Sunday was the Peninsula area, and after a good long warm-up at the delightful and only slightly steep Golden Walls, the highlight was heading over and doing: Headlong - despite only aiming for a mileage day had seen that the Aberdeen old skool gnarlers had done this the other weekend and....well it was chalked up, the tide was out, I was warmed up, I had to try it. Again it went pretty fine after the "kick in the bawbag" starting moves, really nice to do the easiest line up a big sheer face.

Pretty glad I headed up really. I am feeling slightly less like a complete fucking bumbly now. Although this week I've had little chance to maintain momentum, with minor food poisoning, a day in bed and another day doing little. Still it's proper rest for my body....and a bit of weight loss....and encouraging me to eat light healthy stuff for a while....will hopefully hit the ground crags running cranking in a bit...

Monday, 11 June 2012

Lack Of Velociraptors at the Lost Valley

I have put up with many....difficulties....using Bouldering In Scotland. Approach times and maps have been taken with a pinch of salt, grades, lines and descriptions with a shovelful (although surprisingly the descriptions for the Lost Valley are spot on....and the grades are only 2 grades out). Although it's got me to some great locations, it's often taken trial and error and imagination to get on some great problems, and I've put up with that (mostly by whining about it on this blog). But this time my patience has run out...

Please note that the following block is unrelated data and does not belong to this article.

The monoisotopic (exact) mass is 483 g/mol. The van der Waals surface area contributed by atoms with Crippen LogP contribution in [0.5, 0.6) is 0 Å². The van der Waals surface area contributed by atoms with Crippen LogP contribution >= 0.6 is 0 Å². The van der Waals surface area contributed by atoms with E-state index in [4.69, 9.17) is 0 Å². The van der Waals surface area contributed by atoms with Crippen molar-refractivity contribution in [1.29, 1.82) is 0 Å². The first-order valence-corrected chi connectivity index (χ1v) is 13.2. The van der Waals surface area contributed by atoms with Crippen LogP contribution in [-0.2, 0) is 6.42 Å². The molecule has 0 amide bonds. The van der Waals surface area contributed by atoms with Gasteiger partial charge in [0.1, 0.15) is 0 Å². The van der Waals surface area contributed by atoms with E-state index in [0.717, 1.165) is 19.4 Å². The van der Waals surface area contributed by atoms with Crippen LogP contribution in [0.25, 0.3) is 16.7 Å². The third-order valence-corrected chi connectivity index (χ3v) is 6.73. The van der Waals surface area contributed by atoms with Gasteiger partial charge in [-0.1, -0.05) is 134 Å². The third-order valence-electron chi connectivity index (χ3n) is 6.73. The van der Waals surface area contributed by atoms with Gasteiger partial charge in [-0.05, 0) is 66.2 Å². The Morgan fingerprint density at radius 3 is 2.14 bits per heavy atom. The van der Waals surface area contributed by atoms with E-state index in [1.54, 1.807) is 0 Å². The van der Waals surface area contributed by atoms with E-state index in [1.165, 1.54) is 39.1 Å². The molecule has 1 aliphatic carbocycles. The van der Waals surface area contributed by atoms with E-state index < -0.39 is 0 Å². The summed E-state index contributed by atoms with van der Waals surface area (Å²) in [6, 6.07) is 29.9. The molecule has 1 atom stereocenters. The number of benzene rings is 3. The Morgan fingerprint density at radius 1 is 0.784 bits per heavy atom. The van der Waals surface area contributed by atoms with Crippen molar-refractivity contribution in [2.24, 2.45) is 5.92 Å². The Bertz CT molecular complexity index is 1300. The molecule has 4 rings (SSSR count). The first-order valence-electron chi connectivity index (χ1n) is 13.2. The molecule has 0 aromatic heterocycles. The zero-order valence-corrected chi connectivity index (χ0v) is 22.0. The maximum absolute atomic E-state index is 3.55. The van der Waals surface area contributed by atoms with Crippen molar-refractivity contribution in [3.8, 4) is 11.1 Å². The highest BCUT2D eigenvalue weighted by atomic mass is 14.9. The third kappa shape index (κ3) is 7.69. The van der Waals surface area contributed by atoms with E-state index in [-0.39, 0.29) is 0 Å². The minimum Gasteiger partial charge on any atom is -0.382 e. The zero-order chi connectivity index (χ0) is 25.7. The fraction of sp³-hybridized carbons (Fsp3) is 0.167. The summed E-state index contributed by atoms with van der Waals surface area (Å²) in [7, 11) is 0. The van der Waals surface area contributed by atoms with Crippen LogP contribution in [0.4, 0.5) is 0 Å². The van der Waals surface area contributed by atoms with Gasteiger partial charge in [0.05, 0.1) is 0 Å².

"When you finally step down into the Lost Valley after a hike through the gorge of Allt Coire Gabhail, you might expect to see Velociratpors running around in packs, such is the hidden mystery of the place."

Well it might be full of hidden mystery, but I didn't see ANY Velociraptors. Not a single one. Nor Brontasaurii, Diplodocii, Stegadons, Triceratops, Tyranosaurs, not even a fucking Pterdaton.




Thursday, 7 June 2012

Shivering at Sheigra.

...well at least it gave time for the sunburn to settle down! This time the temperature halved in a few days, but once again the weather stayed dry enough to have a great trip away. I'm not going to be complaining about Scottish spring and early summer this year - I've had 18 days away in the North West so far!! This trip was more North than West, taking advantage of the 4 day weekend (enough to turn anyone into a royalist) to tackle a Sheigra mission.